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How to make dieting EASY

Getting in excellent shape is never going to be simple. The chances are, your body and your mind are most comfortable where you are right now. That is, you have fallen into an easy pattern with both the foods you eat and your daily activities, which have resulted in your current body. So, changing your body means you are going to make some changes that may not be so comfortable or convenient for you to follow long term. After months or years of eating more or less what you want, when you want (or at least caving in on a regular basis), the trick of getting in great shape is to break the pattern that got you to where you are, then develop new patterns that are in line with a healthier and better looking you. Before you decide to take on a new diet and training plan, it is important to ask yourself with pinpoint specificity, what are your ultimate goals? That is not to say; “I want to lose 20 pounds.”, as that will only get you to a point (even if you succeed). What you need to determine is what lifestyle changes can you make that will result in long-term, sustainable, and comfortable results that you won’t feel like you are agonizing to maintain them?

How can you make this as easy on yourself as possible? Most, if not all diets fail at some point or another because they are simply too much of a deviation from your standard, non-dieting routine.

So what makes a diet easy? Essentially, the more in line with your effortless status-quo, the easier the diet is going to be to follow. That is, decent tasting food, satiety, not a ton of hours prepping food, convenience, and also variety all need to be included in a successful, long-term diet program. If you are dreading any part of the diet, you are sure to, eventually fail. Below are some keys that make a tolerable and rewarding diet that can be followed painlessly for months or years:

Give yourself options: Redundancy creates boredom, and boredom creates failure. Pick several foods and quantities that have about the same nutrient combination and feel free to use them interchangeably as the mood strikes you. For instance, chicken breast, turkey breast, pork tenderloin and lean beef are all pretty much the same in their nutritional values. The same is true of rice, potatoes, oats, and other type carbs. While there are differences, they are negligible and won’t really affect the outcome. That is not to say eat cake instead of rice or hot dogs instead of chicken breast though, as those, and other type processed foods behave differently in the body.

Eat according to your schedule: The common belief is that with a good diet you eat exactly every two or three hours. While this is important as protein is not stored in the body, don’t create havoc in your schedule by running out of meetings or pulling the car over to eat. Eat within a reasonable timeframe that adheres to your schedule. The more intrusive the eating times are on your day, the less likely you will keep it up.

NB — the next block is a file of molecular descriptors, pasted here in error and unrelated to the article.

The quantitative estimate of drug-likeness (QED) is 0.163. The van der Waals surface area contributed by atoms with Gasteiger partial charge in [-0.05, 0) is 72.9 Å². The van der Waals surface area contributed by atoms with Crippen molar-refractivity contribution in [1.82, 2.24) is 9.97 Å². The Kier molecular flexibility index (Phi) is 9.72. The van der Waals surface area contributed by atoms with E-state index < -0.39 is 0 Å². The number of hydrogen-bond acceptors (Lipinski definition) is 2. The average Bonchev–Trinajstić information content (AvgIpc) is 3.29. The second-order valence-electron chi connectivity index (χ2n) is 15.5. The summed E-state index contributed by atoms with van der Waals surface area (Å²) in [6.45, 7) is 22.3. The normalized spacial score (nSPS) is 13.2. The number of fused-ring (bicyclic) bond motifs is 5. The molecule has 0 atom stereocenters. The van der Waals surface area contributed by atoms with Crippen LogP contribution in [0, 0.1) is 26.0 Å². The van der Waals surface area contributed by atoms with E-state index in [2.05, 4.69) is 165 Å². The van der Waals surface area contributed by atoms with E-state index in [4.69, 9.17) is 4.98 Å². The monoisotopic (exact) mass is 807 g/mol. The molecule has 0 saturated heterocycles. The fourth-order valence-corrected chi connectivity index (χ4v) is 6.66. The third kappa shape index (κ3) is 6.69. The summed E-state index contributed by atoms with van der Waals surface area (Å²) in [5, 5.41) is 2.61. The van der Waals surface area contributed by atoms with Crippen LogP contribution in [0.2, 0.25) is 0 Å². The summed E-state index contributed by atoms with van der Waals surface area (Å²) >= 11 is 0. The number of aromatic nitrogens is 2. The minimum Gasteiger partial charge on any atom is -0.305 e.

Don’t eat foods you don’t like: Some foods don’t taste great to everyone. While the non-dieting version of you didn’t eat foods you didn’t like, the dieting version shouldn’t either. Every food on the planet has alternatives that match up very well. If you don’t like broccoli, eat spinach, if you don’t like spinach, eat asparagus, and so on. While many food groups are essential, specific foods rarely are. If someone tells you to eat two pounds of plain boiled chicken every day, but you can’t stand it, find a substitute. Not everything is for everyone.

Minimize food preparation time and buy in bulk: Eating clean, healthy and often requires a lot of food prep. Instead of cooking every day, cook your foods in bulk and store them for quick access throughout the days to come. The less work you have to put in the less likely you are to stop working. Cooking less often means less work, less clean up, and less total investment in the diet.

Keep backups on hand: Sometimes we end up in situations we don’t expect. An appointment runs long, we get called out unexpectedly. We won’t always have our perfectly prepared foods available for us. For that reason, it’s important to keep quick and easy alternatives on hand. This may be a protein bar, shake, dry food, etc. These may not be exact alternates, but they are close enough and much better than having to grab fast food on the fly or some other diet buster.

Learn about foods nutrition value: On occasion you will be unable to eat your planned meal or your backup. Be it you go out to eat with friends/family or otherwise, it’s important to be able to make good decisions on the fly. Learn what foods have what in them and order accordingly.

Give yourself some slack: No successful diet will be set up to follow 24/7/365. Holidays and birthdays arise where you may feel overly compelled to splurge, as well as just basic food cravings. Give yourself some slack ever so often and eat some foods off your diet. The important part is to not let this snowball. Christmas is one day, and is Thanksgiving and New years are also, so you need not eat badly from mid-November to Early January. Pick your battles and be reasonable.

Successful diets need to be rigid but don’t need to shackle your life. Anything that is uncomfortable will ultimately wear you down and lead to failure. Design a diet that fits your schedule and your lifestyle. Pick foods you can tolerate, give yourself some slack, and most of all, make things as easy on yourself as possible.

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